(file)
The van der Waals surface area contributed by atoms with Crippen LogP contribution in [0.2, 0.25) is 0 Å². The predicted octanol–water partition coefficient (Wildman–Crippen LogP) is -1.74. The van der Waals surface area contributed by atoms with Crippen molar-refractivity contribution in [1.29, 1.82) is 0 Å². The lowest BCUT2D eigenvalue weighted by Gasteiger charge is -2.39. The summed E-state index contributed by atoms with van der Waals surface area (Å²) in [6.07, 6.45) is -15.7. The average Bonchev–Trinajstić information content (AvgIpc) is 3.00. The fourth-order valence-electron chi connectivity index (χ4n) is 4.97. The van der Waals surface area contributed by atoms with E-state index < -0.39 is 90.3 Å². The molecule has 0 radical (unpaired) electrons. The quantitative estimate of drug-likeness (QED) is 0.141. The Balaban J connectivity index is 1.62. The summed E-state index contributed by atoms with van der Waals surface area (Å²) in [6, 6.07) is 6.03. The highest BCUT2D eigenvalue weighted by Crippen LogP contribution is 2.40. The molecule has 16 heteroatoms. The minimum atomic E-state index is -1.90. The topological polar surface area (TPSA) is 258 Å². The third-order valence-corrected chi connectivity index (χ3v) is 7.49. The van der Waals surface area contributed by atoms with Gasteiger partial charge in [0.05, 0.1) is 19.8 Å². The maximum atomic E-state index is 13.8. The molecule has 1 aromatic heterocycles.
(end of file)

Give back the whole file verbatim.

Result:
The van der Waals surface area contributed by atoms with Crippen LogP contribution in [0.2, 0.25) is 0 Å². The predicted octanol–water partition coefficient (Wildman–Crippen LogP) is -1.74. The van der Waals surface area contributed by atoms with Crippen molar-refractivity contribution in [1.29, 1.82) is 0 Å². The lowest BCUT2D eigenvalue weighted by Gasteiger charge is -2.39. The summed E-state index contributed by atoms with van der Waals surface area (Å²) in [6.07, 6.45) is -15.7. The average Bonchev–Trinajstić information content (AvgIpc) is 3.00. The fourth-order valence-electron chi connectivity index (χ4n) is 4.97. The van der Waals surface area contributed by atoms with E-state index < -0.39 is 90.3 Å². The molecule has 0 radical (unpaired) electrons. The quantitative estimate of drug-likeness (QED) is 0.141. The Balaban J connectivity index is 1.62. The summed E-state index contributed by atoms with van der Waals surface area (Å²) in [6, 6.07) is 6.03. The highest BCUT2D eigenvalue weighted by Crippen LogP contribution is 2.40. The molecule has 16 heteroatoms. The minimum atomic E-state index is -1.90. The topological polar surface area (TPSA) is 258 Å². The third-order valence-corrected chi connectivity index (χ3v) is 7.49. The van der Waals surface area contributed by atoms with Gasteiger partial charge in [0.05, 0.1) is 19.8 Å². The maximum atomic E-state index is 13.8. The molecule has 1 aromatic heterocycles.